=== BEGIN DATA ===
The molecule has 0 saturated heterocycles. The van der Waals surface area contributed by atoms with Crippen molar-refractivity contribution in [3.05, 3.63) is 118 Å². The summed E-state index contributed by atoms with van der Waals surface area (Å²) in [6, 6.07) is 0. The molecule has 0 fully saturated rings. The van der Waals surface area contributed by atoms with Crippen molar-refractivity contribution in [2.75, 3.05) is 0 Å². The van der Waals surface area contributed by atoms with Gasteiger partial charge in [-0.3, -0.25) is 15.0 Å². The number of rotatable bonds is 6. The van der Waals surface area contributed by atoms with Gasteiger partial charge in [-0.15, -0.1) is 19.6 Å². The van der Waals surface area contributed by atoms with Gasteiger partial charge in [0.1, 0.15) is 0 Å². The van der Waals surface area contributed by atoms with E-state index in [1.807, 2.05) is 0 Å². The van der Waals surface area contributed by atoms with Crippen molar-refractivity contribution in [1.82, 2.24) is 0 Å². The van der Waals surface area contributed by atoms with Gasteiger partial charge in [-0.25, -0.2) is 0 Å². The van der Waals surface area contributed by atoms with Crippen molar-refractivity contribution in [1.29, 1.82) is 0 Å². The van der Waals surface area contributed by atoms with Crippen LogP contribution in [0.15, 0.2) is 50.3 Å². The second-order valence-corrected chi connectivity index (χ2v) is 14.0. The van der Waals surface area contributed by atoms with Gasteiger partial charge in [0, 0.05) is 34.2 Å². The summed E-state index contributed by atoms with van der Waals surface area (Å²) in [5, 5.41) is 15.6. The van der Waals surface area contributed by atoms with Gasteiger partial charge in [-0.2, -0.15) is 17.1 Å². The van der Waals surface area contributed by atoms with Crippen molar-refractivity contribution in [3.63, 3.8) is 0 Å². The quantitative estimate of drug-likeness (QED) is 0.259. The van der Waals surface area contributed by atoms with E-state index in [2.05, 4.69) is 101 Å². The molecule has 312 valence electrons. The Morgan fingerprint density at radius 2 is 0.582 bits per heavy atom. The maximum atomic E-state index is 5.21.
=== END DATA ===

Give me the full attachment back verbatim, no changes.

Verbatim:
The molecule has 0 saturated heterocycles. The van der Waals surface area contributed by atoms with Crippen molar-refractivity contribution in [3.05, 3.63) is 118 Å². The summed E-state index contributed by atoms with van der Waals surface area (Å²) in [6, 6.07) is 0. The molecule has 0 fully saturated rings. The van der Waals surface area contributed by atoms with Crippen molar-refractivity contribution in [2.75, 3.05) is 0 Å². The van der Waals surface area contributed by atoms with Gasteiger partial charge in [-0.3, -0.25) is 15.0 Å². The number of rotatable bonds is 6. The van der Waals surface area contributed by atoms with Gasteiger partial charge in [-0.15, -0.1) is 19.6 Å². The van der Waals surface area contributed by atoms with Gasteiger partial charge in [0.1, 0.15) is 0 Å². The van der Waals surface area contributed by atoms with E-state index in [1.807, 2.05) is 0 Å². The van der Waals surface area contributed by atoms with Crippen molar-refractivity contribution in [1.82, 2.24) is 0 Å². The van der Waals surface area contributed by atoms with Gasteiger partial charge in [-0.25, -0.2) is 0 Å². The van der Waals surface area contributed by atoms with Crippen molar-refractivity contribution in [1.29, 1.82) is 0 Å². The van der Waals surface area contributed by atoms with Crippen LogP contribution in [0.15, 0.2) is 50.3 Å². The second-order valence-corrected chi connectivity index (χ2v) is 14.0. The van der Waals surface area contributed by atoms with Gasteiger partial charge in [0, 0.05) is 34.2 Å². The summed E-state index contributed by atoms with van der Waals surface area (Å²) in [5, 5.41) is 15.6. The van der Waals surface area contributed by atoms with Gasteiger partial charge in [-0.2, -0.15) is 17.1 Å². The van der Waals surface area contributed by atoms with Crippen molar-refractivity contribution in [3.63, 3.8) is 0 Å². The quantitative estimate of drug-likeness (QED) is 0.259. The van der Waals surface area contributed by atoms with E-state index in [2.05, 4.69) is 101 Å². The molecule has 312 valence electrons. The Morgan fingerprint density at radius 2 is 0.582 bits per heavy atom. The maximum atomic E-state index is 5.21.